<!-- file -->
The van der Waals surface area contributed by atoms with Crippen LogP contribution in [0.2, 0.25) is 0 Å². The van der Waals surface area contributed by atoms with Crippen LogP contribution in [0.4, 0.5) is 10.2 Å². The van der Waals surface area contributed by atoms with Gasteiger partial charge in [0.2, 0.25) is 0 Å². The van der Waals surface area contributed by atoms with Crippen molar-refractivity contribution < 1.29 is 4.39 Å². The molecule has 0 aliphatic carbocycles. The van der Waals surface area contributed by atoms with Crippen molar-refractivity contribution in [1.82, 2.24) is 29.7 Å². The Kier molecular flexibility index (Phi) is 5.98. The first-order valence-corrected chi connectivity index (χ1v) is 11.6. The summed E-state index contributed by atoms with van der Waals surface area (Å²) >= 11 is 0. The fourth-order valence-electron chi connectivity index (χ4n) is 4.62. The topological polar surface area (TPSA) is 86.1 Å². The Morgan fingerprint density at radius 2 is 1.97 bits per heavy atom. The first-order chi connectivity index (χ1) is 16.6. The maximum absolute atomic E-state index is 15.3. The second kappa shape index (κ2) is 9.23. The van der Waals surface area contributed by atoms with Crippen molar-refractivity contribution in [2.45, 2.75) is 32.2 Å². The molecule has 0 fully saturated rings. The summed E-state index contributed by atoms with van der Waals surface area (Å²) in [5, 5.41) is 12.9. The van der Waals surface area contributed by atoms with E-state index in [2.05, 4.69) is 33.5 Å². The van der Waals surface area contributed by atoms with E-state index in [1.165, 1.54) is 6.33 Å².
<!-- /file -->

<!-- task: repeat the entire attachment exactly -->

The van der Waals surface area contributed by atoms with Crippen LogP contribution in [0.2, 0.25) is 0 Å². The van der Waals surface area contributed by atoms with Crippen LogP contribution in [0.4, 0.5) is 10.2 Å². The van der Waals surface area contributed by atoms with Gasteiger partial charge in [0.2, 0.25) is 0 Å². The van der Waals surface area contributed by atoms with Crippen molar-refractivity contribution < 1.29 is 4.39 Å². The molecule has 0 aliphatic carbocycles. The van der Waals surface area contributed by atoms with Crippen molar-refractivity contribution in [1.82, 2.24) is 29.7 Å². The Kier molecular flexibility index (Phi) is 5.98. The first-order valence-corrected chi connectivity index (χ1v) is 11.6. The summed E-state index contributed by atoms with van der Waals surface area (Å²) >= 11 is 0. The fourth-order valence-electron chi connectivity index (χ4n) is 4.62. The topological polar surface area (TPSA) is 86.1 Å². The Morgan fingerprint density at radius 2 is 1.97 bits per heavy atom. The first-order chi connectivity index (χ1) is 16.6. The maximum absolute atomic E-state index is 15.3. The second kappa shape index (κ2) is 9.23. The van der Waals surface area contributed by atoms with Crippen molar-refractivity contribution in [2.45, 2.75) is 32.2 Å². The molecule has 0 fully saturated rings. The summed E-state index contributed by atoms with van der Waals surface area (Å²) in [5, 5.41) is 12.9. The van der Waals surface area contributed by atoms with E-state index in [2.05, 4.69) is 33.5 Å². The van der Waals surface area contributed by atoms with E-state index in [1.165, 1.54) is 6.33 Å².